Here's Why You Should Be Using White Wine In Your Tomato Sauce

Anyone who is a big fan of pasta probably knows it's pretty common for wine to be integrated into the tomato sauce for an extra depth of flavor. And if you're looking to start making wine-infused sauces at home, you may have a few questions — namely, should you opt for red or white wine? According to an expert, the answer is white. Tasting Table spoke to the expert in question, Alessandra Rotondi, the wine director of Serafina and Serafina Vino E Cucina, to find out the details of why white is superior for this usage.

Rotondi explained that red wine's flavor is a bit more prominent, so it may "[impart] too much flavor" into the sauce and take over the dish — thus, white wine is the better option. She continued, "A lot of red wine has interesting flavor notes that are fruit-forward, such as berries or tobacco, and earthy notes that would not mix well in a tomato sauce and would not be balanced and impart too much flavor that wouldn't mix with a tomato sauce."

If you want to give white wine-infused pasta a try, check out our recipes for buttery lobster spaghetti, penne boscaiola, or turkey tomato bolognese — all of which call for white wine. But, first, what type of white wine is the best choice?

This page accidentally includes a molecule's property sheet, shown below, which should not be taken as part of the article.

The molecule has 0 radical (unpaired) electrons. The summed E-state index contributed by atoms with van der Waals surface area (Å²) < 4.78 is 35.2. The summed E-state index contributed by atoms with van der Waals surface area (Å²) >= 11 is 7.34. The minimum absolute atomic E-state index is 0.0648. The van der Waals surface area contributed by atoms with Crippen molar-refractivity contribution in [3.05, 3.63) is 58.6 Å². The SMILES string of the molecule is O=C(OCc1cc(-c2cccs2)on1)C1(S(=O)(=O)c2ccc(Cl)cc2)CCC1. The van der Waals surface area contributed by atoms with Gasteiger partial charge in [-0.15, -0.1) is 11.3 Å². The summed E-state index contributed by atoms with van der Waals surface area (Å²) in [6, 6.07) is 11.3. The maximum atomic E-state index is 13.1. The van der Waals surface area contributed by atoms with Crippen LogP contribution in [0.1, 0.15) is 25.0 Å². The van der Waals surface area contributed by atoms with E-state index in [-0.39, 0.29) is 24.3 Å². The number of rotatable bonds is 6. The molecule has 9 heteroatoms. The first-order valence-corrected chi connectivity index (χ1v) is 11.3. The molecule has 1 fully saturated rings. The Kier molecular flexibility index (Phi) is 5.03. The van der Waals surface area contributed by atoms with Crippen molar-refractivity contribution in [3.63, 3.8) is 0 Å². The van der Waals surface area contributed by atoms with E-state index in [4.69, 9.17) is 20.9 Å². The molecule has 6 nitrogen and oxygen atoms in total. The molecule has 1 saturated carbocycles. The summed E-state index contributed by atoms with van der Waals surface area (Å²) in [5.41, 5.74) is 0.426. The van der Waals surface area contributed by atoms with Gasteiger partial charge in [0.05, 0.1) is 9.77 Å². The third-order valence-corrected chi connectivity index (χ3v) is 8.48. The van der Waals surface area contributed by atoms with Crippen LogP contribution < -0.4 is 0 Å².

Chardonnay is the best choice for integrating into tomato sauce

While white wine may be a better choice than red when it comes to using it in tomato sauce, there are some details to keep in mind when choosing. Firstly, the amount of acidity matters. Rotondi explained, "The wine has to be low in acidity in order to balance tomatoes, [which] regardless of what type, all have high acidity." White wine typically has more acidity than red wine, but it's still the better option because of the overpowering flavors of red. Still, it's important to choose the right white wine.

Rotondi's pick for a white wine would be Chardonnay, which just so happens to be one of the white wines with a lower acidity, along with Pinot Grigio and Sauvignon Blanc. Plus, the flavor of Chardonnay will work well within the sauce. Rotondi said, "White wine grape varietals that are smooth and round, like a Chardonnay, complement the sauce the best."

Now that you know chardonnay is the best pick, it's time to go get a bottle — but don't worry about splurging on a more expensive one. Rotondi said, "The price of the wine also does not matter. Often, chefs or home cooks in Italy use a lower-end wine, $15 or less, as the alcohol cooks off when creating the sauce." You could also use a leftover bottle of wine so it doesn't go to waste.